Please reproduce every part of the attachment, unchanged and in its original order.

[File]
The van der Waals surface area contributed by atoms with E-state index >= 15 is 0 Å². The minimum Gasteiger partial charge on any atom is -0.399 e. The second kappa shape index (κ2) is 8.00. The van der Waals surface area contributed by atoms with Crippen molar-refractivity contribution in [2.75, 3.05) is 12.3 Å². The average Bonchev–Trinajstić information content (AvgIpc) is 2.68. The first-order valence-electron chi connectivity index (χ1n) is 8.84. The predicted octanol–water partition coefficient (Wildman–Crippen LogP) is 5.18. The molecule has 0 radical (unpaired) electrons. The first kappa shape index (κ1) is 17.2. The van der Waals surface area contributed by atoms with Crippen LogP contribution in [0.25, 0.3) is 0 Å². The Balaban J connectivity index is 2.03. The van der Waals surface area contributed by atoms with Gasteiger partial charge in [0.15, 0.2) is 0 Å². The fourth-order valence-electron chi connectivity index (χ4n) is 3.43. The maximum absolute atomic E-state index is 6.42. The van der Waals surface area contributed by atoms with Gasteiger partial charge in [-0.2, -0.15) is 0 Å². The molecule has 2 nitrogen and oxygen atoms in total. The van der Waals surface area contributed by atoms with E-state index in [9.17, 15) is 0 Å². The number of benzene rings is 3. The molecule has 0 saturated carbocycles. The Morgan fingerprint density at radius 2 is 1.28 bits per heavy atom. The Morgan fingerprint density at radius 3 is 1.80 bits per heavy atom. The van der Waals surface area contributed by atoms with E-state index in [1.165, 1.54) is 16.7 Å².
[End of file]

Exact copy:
The van der Waals surface area contributed by atoms with E-state index >= 15 is 0 Å². The minimum Gasteiger partial charge on any atom is -0.399 e. The second kappa shape index (κ2) is 8.00. The van der Waals surface area contributed by atoms with Crippen molar-refractivity contribution in [2.75, 3.05) is 12.3 Å². The average Bonchev–Trinajstić information content (AvgIpc) is 2.68. The first-order valence-electron chi connectivity index (χ1n) is 8.84. The predicted octanol–water partition coefficient (Wildman–Crippen LogP) is 5.18. The molecule has 0 radical (unpaired) electrons. The first kappa shape index (κ1) is 17.2. The van der Waals surface area contributed by atoms with Crippen LogP contribution in [0.25, 0.3) is 0 Å². The Balaban J connectivity index is 2.03. The van der Waals surface area contributed by atoms with Gasteiger partial charge in [0.15, 0.2) is 0 Å². The fourth-order valence-electron chi connectivity index (χ4n) is 3.43. The maximum absolute atomic E-state index is 6.42. The van der Waals surface area contributed by atoms with Gasteiger partial charge in [-0.2, -0.15) is 0 Å². The molecule has 2 nitrogen and oxygen atoms in total. The van der Waals surface area contributed by atoms with E-state index in [9.17, 15) is 0 Å². The number of benzene rings is 3. The molecule has 0 saturated carbocycles. The Morgan fingerprint density at radius 2 is 1.28 bits per heavy atom. The Morgan fingerprint density at radius 3 is 1.80 bits per heavy atom. The van der Waals surface area contributed by atoms with E-state index in [1.165, 1.54) is 16.7 Å².